31 March 2018

Book Review: Shahnameh by Abolqasem Ferdowsi

I read quite a bit - I was chatting with a colleague a few days ago where he asked how many books I read a year, and when I looked at my reading history, it turns out that I read about 20 books a year, or almost two books per month. Anyway, I have decided that I would read at least one thick book every year, and for this year, Shahnameh would be it. Shahnameh is an epic, which is remarkable in several aspects. It is the national epic of Greater Iran. Written by Abolqasem Ferdowsi, it is also the longest epic written by a single writer. Shahnameh is the Persian book of kings, and as such, narrates the stories of the kings of Persia from the mythical period to the end of the Sasanid Empire.

Upon reading this, I felt like the contents allowed me to have a slightly deeper understanding of Persian culture. It was also interesting to see how views of monarchy were back in the 10th century, when this poem was written. See, nowadays, most people do not have a monarchy anymore, at least of the absolute kind. Most monarchies nowadays that are still around are constitutional monarchies, where the king or queen is just a representative or a symbol of the state. The entity who has actual power is the Prime Minister, someone who is chosen by the people, in one way or another. Back then, this was not the case.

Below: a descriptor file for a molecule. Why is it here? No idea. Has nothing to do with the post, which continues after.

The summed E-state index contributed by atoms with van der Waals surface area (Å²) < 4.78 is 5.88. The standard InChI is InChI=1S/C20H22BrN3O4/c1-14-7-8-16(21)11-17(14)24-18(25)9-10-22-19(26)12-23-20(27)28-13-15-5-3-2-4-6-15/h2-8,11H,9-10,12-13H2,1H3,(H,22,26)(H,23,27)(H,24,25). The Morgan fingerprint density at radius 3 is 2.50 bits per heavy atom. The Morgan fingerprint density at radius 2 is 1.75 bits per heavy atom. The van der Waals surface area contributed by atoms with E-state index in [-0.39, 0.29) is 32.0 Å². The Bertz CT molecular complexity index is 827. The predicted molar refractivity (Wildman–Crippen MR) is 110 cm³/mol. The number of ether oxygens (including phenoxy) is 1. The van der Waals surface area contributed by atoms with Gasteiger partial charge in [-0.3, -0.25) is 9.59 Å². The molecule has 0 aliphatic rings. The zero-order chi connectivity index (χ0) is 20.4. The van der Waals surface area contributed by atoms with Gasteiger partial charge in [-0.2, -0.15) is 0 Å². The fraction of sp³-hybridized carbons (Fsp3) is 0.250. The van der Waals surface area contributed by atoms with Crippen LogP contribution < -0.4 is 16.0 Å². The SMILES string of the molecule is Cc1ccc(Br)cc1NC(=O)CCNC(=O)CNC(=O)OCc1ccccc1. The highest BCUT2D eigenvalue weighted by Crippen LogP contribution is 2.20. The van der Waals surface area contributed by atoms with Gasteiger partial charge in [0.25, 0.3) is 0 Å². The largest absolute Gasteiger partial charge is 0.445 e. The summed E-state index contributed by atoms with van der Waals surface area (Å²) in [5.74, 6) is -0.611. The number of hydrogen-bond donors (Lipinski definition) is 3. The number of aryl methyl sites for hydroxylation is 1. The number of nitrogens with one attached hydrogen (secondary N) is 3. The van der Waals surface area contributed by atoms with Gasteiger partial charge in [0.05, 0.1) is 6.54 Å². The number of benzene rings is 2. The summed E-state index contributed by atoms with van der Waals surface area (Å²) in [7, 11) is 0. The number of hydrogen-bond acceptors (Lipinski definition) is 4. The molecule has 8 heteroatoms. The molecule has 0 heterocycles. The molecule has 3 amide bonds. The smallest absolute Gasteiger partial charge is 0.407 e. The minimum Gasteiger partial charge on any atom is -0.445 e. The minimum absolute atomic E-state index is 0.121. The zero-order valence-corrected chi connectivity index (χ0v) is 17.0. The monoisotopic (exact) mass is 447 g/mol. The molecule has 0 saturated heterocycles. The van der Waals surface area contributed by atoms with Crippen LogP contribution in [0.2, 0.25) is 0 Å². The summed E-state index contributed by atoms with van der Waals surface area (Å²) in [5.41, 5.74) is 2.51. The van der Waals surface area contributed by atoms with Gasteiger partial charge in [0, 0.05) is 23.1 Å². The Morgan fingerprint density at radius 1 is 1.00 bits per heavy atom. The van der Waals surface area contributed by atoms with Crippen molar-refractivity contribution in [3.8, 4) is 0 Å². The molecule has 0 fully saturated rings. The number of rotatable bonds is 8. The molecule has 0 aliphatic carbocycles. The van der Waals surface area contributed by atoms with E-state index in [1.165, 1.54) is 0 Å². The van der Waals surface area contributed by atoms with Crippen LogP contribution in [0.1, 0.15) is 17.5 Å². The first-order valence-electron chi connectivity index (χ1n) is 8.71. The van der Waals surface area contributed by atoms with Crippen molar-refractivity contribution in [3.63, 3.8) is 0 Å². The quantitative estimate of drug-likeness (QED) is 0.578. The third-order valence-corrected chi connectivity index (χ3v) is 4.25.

Back then, the right to rule is signified by your birth. If your father was a king and he was just, chances are you would also be just and therefore you would also be the one who should be king. Additionally, kings get divine approval back then. In Shahnameh, there is the concept of farr which to my understanding is some sort of halo. This halo signifies how you're divinely assigned to be a ruler or not. If you are a just and righteous king, then your halo is bright, but if you start entertaining evil ways, then it slowly dims down. People can see this halo, and is an indication of who should be the rightful king or not.

There were other cultural issues that differ, such as the way women are handled for example. Ancient Iran was a very patriarchal and male-dominated society (in some ways modern Iran still is). Women are treated as property, and there are very few instances of female rulers. Comparing to the modern ideal society, the society back then still had a lot of learn.

In any case, this was a very interesting book to read. It was a massive and very complex narrative, and unlike other epic poems, there is no single hero or main character here. In Shahnameh the main characters come and go. It is more a historical narrative with mythical aspects, narrated chronologically, so when the main character of the day dies, another one comes to take his place.

I give this book 4 out of 5 stars. Read this book if you have a special interest in Persian culture.

See my other book reviews here.

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